42 U.S.C. § 1396a(a)(30)(A). The Supreme Court held that
[t]he provision for the Secretary's enforcement by withholding funds might not, by itself, preclude the availability of equitable relief. But it does so when combined with the judicially unadministrable nature of § 30(A)'s text. It is difficult to imagine a requirement broader and less specific than § 30(A)'s mandate that state plans provide for payments that are “consistent with efficiency, economy, and quality of care,” all the while “safeguard[ing] against unnecessary utilization of ․ care and services.”
Armstrong, 135 S.Ct. at 1385 (second alteration and omission in original) (citation omitted) (quoting 42 U.S.C. § 1396a(a)(30)(A)). In contrast, § 23(A) has only two criteria, neither of which are too broad or too general for courts to consider. Thus, “[t]he provision for the Secretary's enforcement by withholding funds” does not preclude private enforcement under § 1983.
Finally, to the extent the majority discounts the four other circuits that have found a private right of action under the freedom-of-choice provision based upon an alleged evolution of law, ante, at ––––, I disagree. The majority asserts that the Supreme Court's opinions in Gonzaga and Armstrong overruled Wilder v. Virginia Hospital Association, 496 U.S. 498, 110 S.Ct. 2510, 110 L.Ed.2d 455 (1990). In Wilder, the Court held that the Boren Amendment to the Medicaid Act created a private right of action because it “was intend[ed] to benefit the putative plaintiff.” Id. at 509, 110 S.Ct. 2510 (alteration in original) (citation omitted). I do not dispute the fact that Gonzaga amended that prong of the Blessing test. See Gonzaga, 536 U.S. at 283, 122 S.Ct. 2268 (“We now reject the notion that our cases permit anything short of an unambiguously conferred right to support a cause of action brought under § 1983.”). But I do not read the other circuits' opinions to rely on Wilder in such a manner as to make those cases bad law.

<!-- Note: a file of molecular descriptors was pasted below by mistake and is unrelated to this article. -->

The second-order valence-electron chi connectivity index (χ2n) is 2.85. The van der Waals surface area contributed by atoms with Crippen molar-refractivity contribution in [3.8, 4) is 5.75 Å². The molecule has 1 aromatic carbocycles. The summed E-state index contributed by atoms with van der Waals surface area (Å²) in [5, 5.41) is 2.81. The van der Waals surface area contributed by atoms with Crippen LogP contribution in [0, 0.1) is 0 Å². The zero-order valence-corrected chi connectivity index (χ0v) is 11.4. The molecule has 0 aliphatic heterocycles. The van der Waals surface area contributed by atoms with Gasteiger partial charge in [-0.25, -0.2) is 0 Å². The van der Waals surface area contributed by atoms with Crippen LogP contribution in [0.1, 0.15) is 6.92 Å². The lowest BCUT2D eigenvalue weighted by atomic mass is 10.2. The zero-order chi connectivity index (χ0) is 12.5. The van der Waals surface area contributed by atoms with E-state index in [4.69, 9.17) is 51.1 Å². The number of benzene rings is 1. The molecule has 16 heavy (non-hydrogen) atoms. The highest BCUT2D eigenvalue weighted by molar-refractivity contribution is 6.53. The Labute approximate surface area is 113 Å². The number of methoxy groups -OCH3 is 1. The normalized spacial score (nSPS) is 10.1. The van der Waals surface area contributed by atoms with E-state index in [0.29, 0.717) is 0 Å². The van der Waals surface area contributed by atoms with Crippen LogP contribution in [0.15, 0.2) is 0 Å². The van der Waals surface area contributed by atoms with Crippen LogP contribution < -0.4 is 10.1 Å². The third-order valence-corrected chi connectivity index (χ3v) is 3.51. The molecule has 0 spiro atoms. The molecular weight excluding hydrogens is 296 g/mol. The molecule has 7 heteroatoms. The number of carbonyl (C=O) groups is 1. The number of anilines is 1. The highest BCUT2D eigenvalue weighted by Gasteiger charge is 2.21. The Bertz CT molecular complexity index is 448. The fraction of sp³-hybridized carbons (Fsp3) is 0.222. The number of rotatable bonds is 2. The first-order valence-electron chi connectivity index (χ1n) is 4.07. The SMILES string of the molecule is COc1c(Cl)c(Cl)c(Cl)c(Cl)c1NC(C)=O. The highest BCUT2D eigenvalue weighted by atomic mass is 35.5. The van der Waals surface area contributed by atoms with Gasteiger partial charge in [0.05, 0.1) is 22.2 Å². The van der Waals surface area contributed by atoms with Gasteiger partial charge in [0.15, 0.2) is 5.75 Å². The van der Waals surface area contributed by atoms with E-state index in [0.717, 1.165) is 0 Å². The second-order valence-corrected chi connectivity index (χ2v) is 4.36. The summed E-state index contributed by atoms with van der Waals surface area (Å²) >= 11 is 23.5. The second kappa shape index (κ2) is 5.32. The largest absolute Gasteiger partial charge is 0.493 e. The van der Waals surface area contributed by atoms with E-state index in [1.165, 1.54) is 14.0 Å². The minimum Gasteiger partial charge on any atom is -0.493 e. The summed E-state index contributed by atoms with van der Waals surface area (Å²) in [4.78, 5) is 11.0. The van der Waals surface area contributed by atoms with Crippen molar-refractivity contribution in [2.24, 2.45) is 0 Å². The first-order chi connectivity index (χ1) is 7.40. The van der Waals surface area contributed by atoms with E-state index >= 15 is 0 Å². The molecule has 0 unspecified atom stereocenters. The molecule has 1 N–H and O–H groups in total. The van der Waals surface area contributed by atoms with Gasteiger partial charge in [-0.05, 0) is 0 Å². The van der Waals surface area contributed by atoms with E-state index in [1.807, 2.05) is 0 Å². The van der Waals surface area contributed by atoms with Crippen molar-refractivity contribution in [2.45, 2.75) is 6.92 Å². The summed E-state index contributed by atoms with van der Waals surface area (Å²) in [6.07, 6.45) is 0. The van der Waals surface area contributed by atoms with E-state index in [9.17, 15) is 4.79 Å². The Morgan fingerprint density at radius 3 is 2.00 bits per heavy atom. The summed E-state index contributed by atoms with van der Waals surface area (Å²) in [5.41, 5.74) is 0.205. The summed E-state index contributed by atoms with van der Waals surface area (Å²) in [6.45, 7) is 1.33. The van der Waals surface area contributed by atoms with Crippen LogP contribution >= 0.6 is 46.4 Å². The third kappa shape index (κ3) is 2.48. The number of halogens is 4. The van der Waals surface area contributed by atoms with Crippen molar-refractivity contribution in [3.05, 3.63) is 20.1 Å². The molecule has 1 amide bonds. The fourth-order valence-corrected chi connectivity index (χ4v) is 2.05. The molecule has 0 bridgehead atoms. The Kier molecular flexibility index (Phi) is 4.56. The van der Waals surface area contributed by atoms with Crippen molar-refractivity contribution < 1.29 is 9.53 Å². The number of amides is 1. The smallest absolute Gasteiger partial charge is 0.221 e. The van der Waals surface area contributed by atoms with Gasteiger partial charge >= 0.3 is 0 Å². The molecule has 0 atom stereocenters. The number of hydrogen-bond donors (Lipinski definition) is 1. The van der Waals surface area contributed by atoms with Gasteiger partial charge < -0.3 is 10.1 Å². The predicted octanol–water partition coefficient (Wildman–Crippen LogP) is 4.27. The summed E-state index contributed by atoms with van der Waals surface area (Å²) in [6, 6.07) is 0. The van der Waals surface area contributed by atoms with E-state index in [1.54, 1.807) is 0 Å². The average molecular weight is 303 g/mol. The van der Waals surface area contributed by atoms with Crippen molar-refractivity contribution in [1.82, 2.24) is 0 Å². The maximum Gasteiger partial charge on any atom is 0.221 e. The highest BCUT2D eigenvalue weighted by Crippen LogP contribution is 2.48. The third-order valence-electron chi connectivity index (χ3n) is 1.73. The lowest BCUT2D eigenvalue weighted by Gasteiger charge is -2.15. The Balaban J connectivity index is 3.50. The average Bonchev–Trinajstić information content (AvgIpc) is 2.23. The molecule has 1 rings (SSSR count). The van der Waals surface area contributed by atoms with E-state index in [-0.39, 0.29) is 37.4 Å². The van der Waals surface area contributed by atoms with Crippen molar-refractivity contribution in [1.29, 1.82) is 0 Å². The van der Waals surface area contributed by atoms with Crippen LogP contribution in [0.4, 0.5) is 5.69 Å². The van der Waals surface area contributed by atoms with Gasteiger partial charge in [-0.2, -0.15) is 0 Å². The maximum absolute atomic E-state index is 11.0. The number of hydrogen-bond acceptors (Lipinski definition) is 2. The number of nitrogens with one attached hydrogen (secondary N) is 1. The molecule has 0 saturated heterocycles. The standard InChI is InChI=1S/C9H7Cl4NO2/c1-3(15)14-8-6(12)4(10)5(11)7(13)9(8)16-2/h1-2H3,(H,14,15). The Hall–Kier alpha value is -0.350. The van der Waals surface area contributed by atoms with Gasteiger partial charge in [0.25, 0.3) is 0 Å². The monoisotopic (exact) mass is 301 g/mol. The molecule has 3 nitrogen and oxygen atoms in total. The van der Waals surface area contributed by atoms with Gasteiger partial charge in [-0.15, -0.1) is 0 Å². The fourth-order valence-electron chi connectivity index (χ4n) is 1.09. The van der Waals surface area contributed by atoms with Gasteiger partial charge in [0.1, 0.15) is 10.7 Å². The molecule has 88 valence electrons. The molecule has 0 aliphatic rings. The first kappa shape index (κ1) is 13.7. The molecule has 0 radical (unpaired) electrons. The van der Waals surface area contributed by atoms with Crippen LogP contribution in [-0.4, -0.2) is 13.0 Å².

The Fifth, Sixth, Seventh, and Ninth Circuits all applied the Blessing/ Gonzaga framework to hold that the freedom-of-choice provision creates a private right enforceable under § 1983. Gee, 862 F.3d at 457–61; Betlach, 727 F.3d at 966–67; Planned Parenthood of Ind., 699 F.3d at 972–74; Harris, 442 F.3d at 461–63. Notably, all of these opinions were issued after Wilder was, as the majority claims, overruled by Gonzaga. Further, only two of these opinions rely on Wilder. Planned Parenthood of Ind., 699 F.3d at 969, 974–76; Harris, 442 F.3d at 461, 463. And where those opinions do rely on Wilder, they do so for propositions that are unchallenged by subsequent caselaw. See Planned Parenthood of Ind., 699 F.3d at 969 (“Medicaid ‘is a cooperative federal-state program through which the Federal Government provides financial assistance to States so that they may furnish medical care to needy individuals.’ ” (quoting Wilder, 496 U.S. at 502, 110 S.Ct. 2510)); id. at 974–75 (relying on Wilder to find that the Medicaid Act's regulatory scheme was not sufficiently comprehensive to show Congressional intent to preclude § 1983 enforcement, the underlying reasoning of which is also supported by Blessing); Harris, 442 F.3d at 463 (same). Most importantly, as noted above, all four circuits concluded, as required by Gonzaga, that the freedom-of-choice provision unambiguously confers a private right of action under § 1983. Gee, 862 F.3d at 458–59; Betlach, 727 F.3d at 966; Planned Parenthood of Ind., 699 F.3d at 974; Harris, 442 F.3d at 461. I therefore read those circuits' opinions as persuasive authority that cannot be discounted by an alleged evolution of Supreme Court precedent.
I also disagree with the concurrence's alternative argument for reversing the district court. O'Bannon held:
When enforcement of [minimum standards of care] requires decertification of a facility, there may be an immediate, adverse impact on some residents. But surely that impact, which is an indirect and incidental result of the Government's enforcement action, does not amount to a deprivation of any interest in life, liberty, or property.
447 U.S. at 787, 100 S.Ct. 2467. As the Fifth Circuit recently explained, “the [O'Bannon] plaintiffs had no right to reside in an unqualified facility when the disqualification decision was connected to the state's enforcement of its health and safety regulations.” Gee, 862 F.3d at 461. The language of the freedom-of-choice provision supports this understanding because the word “qualified” is modified by the phrase “to perform the service or services required.” 42 U.S.C. § 1396(a)(23)(A). “The provision thus indexes the relevant ‘qualifications' not to any Medicaid-specific criteria (whether imposed by the federal government or the states), but to factors external to the Medicaid program; the provider's competency and professional standing as a medical provider generally.” Betlach, 727 F.3d at 969.